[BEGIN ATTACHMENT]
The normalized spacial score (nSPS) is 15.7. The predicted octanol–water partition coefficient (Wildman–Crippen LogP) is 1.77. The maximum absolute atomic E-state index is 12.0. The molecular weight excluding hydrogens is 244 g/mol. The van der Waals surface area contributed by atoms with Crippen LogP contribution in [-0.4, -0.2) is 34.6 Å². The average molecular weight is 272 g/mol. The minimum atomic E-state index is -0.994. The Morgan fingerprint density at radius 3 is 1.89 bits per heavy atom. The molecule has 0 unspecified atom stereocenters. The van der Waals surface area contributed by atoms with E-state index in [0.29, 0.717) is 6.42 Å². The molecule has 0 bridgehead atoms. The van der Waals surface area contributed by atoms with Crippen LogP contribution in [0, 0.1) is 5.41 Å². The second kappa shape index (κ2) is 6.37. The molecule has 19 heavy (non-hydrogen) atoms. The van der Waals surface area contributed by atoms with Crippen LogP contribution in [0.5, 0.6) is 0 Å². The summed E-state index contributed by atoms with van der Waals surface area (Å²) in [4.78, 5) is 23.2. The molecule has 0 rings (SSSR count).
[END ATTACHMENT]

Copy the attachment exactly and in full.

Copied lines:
The normalized spacial score (nSPS) is 15.7. The predicted octanol–water partition coefficient (Wildman–Crippen LogP) is 1.77. The maximum absolute atomic E-state index is 12.0. The molecular weight excluding hydrogens is 244 g/mol. The van der Waals surface area contributed by atoms with Crippen LogP contribution in [-0.4, -0.2) is 34.6 Å². The average molecular weight is 272 g/mol. The minimum atomic E-state index is -0.994. The Morgan fingerprint density at radius 3 is 1.89 bits per heavy atom. The molecule has 0 unspecified atom stereocenters. The van der Waals surface area contributed by atoms with E-state index in [0.29, 0.717) is 6.42 Å². The molecule has 0 bridgehead atoms. The van der Waals surface area contributed by atoms with Crippen LogP contribution in [0, 0.1) is 5.41 Å². The second kappa shape index (κ2) is 6.37. The molecule has 19 heavy (non-hydrogen) atoms. The van der Waals surface area contributed by atoms with Crippen LogP contribution in [0.5, 0.6) is 0 Å². The summed E-state index contributed by atoms with van der Waals surface area (Å²) in [4.78, 5) is 23.2. The molecule has 0 rings (SSSR count).